Why are some people better able to cope with stress than others?

Increasingly, researchers are attempting to zero in on factors that make some people "stress-hardy" while others seem "stress-intolerant" and more readily succumb to anxiety disorders.

Some scientists compare stress resilience to a green twig that bends but doesn't break when you twist it. This trait seems to be the product of biological, environmental, and emotional factors. Some of the factors that are at play include genetic makeup, having an adaptive coping style, and having or developing a "realistically optimistic" outlook in which you acknowledge life's negatives but don't dwell on them. Having had a nurturing, supportive adult involved in your life during childhood seems to be protective. Bonds forged with others continue to play a key role. Research reveals that a high level of social support even in adulthood cushions you from the effects of stress.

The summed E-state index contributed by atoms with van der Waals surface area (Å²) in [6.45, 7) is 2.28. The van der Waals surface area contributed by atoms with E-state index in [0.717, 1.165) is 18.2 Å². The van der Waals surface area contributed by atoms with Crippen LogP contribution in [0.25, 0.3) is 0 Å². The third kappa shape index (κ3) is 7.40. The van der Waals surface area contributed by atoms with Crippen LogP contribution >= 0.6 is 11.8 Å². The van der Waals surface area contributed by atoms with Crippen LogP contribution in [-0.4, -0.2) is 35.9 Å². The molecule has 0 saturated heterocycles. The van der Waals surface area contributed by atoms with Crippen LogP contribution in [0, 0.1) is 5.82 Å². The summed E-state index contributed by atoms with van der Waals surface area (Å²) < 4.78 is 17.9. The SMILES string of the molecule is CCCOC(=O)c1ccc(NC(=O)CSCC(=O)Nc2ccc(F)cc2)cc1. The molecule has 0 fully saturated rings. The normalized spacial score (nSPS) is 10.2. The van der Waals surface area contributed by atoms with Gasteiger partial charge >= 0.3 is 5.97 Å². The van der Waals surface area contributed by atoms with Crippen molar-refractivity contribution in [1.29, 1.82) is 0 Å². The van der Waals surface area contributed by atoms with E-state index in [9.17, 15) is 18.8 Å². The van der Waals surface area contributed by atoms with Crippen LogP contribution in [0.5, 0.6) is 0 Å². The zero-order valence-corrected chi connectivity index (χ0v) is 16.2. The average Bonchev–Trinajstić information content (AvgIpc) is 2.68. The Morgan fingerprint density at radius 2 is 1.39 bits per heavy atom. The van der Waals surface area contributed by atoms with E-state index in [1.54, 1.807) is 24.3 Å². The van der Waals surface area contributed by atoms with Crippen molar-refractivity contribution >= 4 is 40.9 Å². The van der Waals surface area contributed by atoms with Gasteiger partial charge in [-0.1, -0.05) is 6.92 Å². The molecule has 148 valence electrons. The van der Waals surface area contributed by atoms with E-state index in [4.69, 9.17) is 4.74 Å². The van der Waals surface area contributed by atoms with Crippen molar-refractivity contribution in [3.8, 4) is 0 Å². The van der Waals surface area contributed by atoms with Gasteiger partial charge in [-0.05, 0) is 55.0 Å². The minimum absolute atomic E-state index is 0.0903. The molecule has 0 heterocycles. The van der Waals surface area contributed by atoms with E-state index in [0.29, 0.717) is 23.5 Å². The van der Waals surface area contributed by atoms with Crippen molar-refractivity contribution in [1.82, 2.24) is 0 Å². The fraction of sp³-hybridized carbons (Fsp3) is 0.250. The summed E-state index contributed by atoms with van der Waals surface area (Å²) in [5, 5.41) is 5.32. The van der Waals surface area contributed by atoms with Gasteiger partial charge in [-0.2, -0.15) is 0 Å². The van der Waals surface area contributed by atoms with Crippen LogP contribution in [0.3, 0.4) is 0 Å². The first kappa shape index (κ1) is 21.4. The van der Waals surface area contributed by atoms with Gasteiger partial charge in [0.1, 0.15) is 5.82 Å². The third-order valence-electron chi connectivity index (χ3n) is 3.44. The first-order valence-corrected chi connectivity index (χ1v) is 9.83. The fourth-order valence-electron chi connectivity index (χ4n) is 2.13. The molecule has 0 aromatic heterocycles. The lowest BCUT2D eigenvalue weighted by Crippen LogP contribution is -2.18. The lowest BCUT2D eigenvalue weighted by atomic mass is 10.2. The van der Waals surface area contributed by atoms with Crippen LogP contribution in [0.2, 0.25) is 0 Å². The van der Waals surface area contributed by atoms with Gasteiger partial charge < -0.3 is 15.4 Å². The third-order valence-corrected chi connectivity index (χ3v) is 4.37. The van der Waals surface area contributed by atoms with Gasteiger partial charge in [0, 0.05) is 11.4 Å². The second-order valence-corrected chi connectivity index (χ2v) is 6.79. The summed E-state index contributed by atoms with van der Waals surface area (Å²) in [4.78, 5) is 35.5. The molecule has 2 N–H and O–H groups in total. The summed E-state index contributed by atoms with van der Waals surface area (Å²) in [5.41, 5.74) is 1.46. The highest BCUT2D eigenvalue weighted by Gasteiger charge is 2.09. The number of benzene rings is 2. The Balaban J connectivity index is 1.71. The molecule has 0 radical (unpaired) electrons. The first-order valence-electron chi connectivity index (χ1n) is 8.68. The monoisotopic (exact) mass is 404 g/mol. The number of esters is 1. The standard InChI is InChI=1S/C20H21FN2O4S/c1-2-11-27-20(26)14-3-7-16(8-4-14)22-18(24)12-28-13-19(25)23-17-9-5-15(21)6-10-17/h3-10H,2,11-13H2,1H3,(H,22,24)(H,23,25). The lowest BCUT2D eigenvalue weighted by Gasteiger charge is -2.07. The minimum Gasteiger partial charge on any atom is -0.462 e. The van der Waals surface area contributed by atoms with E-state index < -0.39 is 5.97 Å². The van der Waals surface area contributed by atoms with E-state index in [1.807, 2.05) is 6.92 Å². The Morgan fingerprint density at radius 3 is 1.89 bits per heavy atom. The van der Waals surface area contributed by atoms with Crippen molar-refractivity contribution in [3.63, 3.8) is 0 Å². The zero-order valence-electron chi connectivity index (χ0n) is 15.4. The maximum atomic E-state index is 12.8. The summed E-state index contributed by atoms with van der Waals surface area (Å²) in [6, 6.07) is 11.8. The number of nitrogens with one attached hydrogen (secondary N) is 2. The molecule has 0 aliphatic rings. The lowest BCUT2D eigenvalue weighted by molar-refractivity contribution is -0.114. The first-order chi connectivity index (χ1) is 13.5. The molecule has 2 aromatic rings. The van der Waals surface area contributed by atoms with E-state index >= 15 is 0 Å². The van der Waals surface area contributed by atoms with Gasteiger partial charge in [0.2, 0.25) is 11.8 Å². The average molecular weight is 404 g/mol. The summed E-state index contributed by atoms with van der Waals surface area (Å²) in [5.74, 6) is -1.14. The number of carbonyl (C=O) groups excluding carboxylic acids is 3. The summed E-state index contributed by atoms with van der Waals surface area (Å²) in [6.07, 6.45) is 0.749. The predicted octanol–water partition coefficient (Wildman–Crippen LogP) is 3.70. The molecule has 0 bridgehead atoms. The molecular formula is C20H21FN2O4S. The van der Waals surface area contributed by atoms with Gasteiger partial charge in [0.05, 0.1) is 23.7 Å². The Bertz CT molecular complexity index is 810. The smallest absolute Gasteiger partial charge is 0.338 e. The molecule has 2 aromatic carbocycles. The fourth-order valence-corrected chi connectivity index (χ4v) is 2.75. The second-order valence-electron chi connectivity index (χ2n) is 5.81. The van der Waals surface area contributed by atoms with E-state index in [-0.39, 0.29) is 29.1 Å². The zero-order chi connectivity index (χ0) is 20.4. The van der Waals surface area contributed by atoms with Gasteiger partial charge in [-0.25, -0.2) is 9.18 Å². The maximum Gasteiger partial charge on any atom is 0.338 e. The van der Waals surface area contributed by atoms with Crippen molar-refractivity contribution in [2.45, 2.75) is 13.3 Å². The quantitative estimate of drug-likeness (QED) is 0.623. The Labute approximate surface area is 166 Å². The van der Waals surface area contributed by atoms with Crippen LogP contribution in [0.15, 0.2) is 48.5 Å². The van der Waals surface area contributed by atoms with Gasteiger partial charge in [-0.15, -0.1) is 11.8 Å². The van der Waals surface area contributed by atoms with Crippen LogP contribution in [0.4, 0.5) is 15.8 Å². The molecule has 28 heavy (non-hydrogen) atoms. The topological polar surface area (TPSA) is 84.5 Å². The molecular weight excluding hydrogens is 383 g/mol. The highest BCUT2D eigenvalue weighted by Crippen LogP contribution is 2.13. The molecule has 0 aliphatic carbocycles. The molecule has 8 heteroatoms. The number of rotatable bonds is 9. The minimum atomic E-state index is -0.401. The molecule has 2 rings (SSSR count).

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Important: This content reflects information from various individuals and organizations and may offer alternative or opposing points of view. It should not be used for medical advice, diagnosis or treatment. As always, you should consult with your healthcare provider about your specific health needs.